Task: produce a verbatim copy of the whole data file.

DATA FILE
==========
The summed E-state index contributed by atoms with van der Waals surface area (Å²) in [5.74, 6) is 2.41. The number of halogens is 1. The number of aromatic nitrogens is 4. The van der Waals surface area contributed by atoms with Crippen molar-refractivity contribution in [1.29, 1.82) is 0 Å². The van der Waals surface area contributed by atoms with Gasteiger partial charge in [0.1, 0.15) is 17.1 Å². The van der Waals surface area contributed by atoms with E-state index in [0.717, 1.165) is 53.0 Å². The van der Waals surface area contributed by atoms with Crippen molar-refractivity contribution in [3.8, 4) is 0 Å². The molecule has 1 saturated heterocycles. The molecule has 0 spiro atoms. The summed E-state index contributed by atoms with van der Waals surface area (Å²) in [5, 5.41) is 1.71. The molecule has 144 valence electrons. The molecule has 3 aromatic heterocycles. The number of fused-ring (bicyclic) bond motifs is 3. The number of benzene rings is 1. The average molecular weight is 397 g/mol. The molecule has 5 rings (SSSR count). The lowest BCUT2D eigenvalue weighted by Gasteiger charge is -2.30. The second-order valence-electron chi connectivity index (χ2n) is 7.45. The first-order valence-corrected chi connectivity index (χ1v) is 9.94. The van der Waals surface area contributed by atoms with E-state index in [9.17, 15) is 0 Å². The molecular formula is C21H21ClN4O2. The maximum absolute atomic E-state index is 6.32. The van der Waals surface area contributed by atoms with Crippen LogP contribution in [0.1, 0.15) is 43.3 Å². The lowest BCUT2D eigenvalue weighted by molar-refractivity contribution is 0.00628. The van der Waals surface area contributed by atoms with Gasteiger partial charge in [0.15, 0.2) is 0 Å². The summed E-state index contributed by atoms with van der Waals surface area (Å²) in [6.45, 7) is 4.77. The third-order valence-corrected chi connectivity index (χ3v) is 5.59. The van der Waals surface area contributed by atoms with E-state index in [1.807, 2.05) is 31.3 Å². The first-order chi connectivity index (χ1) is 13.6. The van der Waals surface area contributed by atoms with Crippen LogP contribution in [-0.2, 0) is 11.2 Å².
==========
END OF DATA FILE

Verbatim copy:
The summed E-state index contributed by atoms with van der Waals surface area (Å²) in [5.74, 6) is 2.41. The number of halogens is 1. The number of aromatic nitrogens is 4. The van der Waals surface area contributed by atoms with Crippen molar-refractivity contribution in [1.29, 1.82) is 0 Å². The van der Waals surface area contributed by atoms with Gasteiger partial charge in [0.1, 0.15) is 17.1 Å². The van der Waals surface area contributed by atoms with E-state index in [0.717, 1.165) is 53.0 Å². The van der Waals surface area contributed by atoms with Crippen molar-refractivity contribution in [3.8, 4) is 0 Å². The molecule has 1 saturated heterocycles. The molecule has 0 spiro atoms. The summed E-state index contributed by atoms with van der Waals surface area (Å²) in [5, 5.41) is 1.71. The molecule has 144 valence electrons. The molecule has 3 aromatic heterocycles. The number of fused-ring (bicyclic) bond motifs is 3. The number of benzene rings is 1. The average molecular weight is 397 g/mol. The molecule has 5 rings (SSSR count). The lowest BCUT2D eigenvalue weighted by Gasteiger charge is -2.30. The second-order valence-electron chi connectivity index (χ2n) is 7.45. The first-order valence-corrected chi connectivity index (χ1v) is 9.94. The van der Waals surface area contributed by atoms with E-state index in [9.17, 15) is 0 Å². The molecular formula is C21H21ClN4O2. The maximum absolute atomic E-state index is 6.32. The van der Waals surface area contributed by atoms with Crippen LogP contribution in [0.1, 0.15) is 43.3 Å². The lowest BCUT2D eigenvalue weighted by molar-refractivity contribution is 0.00628. The van der Waals surface area contributed by atoms with Gasteiger partial charge in [0.15, 0.2) is 0 Å². The summed E-state index contributed by atoms with van der Waals surface area (Å²) in [6.45, 7) is 4.77. The third-order valence-corrected chi connectivity index (χ3v) is 5.59. The van der Waals surface area contributed by atoms with E-state index in [1.807, 2.05) is 31.3 Å². The first-order chi connectivity index (χ1) is 13.6. The van der Waals surface area contributed by atoms with Crippen LogP contribution in [-0.2, 0) is 11.2 Å².